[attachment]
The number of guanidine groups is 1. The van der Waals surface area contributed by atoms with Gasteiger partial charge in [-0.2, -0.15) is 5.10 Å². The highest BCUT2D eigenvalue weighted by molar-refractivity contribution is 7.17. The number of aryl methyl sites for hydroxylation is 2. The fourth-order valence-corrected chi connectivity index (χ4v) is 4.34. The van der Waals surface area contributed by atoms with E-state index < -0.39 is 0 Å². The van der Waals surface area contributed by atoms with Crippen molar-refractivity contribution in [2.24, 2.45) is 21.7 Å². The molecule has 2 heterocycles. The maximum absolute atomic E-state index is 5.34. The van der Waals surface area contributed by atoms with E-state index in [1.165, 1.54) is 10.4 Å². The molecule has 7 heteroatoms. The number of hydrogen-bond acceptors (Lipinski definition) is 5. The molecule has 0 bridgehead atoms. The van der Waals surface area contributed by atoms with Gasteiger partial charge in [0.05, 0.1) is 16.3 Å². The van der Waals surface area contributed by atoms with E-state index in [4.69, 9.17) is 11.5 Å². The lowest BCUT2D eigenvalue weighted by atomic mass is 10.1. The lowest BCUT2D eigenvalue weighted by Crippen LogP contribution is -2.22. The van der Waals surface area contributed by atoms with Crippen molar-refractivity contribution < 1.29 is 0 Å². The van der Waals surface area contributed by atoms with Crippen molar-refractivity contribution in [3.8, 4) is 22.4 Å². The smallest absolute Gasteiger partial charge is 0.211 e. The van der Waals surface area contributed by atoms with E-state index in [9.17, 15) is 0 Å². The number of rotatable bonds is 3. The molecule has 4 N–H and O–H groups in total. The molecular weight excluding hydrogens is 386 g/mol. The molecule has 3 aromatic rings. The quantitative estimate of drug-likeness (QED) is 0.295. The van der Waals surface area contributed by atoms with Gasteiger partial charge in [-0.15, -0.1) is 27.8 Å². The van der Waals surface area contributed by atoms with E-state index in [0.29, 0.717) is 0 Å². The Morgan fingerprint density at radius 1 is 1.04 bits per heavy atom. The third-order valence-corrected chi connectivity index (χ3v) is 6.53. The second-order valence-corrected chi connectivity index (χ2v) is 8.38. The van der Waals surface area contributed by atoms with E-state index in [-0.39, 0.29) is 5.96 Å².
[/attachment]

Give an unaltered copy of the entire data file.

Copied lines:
The number of guanidine groups is 1. The van der Waals surface area contributed by atoms with Gasteiger partial charge in [-0.2, -0.15) is 5.10 Å². The highest BCUT2D eigenvalue weighted by molar-refractivity contribution is 7.17. The number of aryl methyl sites for hydroxylation is 2. The fourth-order valence-corrected chi connectivity index (χ4v) is 4.34. The van der Waals surface area contributed by atoms with E-state index < -0.39 is 0 Å². The van der Waals surface area contributed by atoms with Crippen molar-refractivity contribution in [2.24, 2.45) is 21.7 Å². The molecule has 2 heterocycles. The maximum absolute atomic E-state index is 5.34. The van der Waals surface area contributed by atoms with E-state index in [1.165, 1.54) is 10.4 Å². The molecule has 7 heteroatoms. The number of hydrogen-bond acceptors (Lipinski definition) is 5. The molecule has 0 bridgehead atoms. The van der Waals surface area contributed by atoms with Gasteiger partial charge in [0.05, 0.1) is 16.3 Å². The van der Waals surface area contributed by atoms with E-state index in [4.69, 9.17) is 11.5 Å². The lowest BCUT2D eigenvalue weighted by atomic mass is 10.1. The lowest BCUT2D eigenvalue weighted by Crippen LogP contribution is -2.22. The van der Waals surface area contributed by atoms with Crippen molar-refractivity contribution < 1.29 is 0 Å². The van der Waals surface area contributed by atoms with Crippen molar-refractivity contribution in [3.8, 4) is 22.4 Å². The smallest absolute Gasteiger partial charge is 0.211 e. The van der Waals surface area contributed by atoms with E-state index in [9.17, 15) is 0 Å². The number of rotatable bonds is 3. The molecule has 4 N–H and O–H groups in total. The molecular weight excluding hydrogens is 386 g/mol. The molecule has 3 aromatic rings. The quantitative estimate of drug-likeness (QED) is 0.295. The van der Waals surface area contributed by atoms with Gasteiger partial charge in [-0.15, -0.1) is 27.8 Å². The van der Waals surface area contributed by atoms with E-state index in [0.29, 0.717) is 0 Å². The Morgan fingerprint density at radius 1 is 1.04 bits per heavy atom. The third-order valence-corrected chi connectivity index (χ3v) is 6.53. The second-order valence-corrected chi connectivity index (χ2v) is 8.38. The van der Waals surface area contributed by atoms with E-state index in [-0.39, 0.29) is 5.96 Å².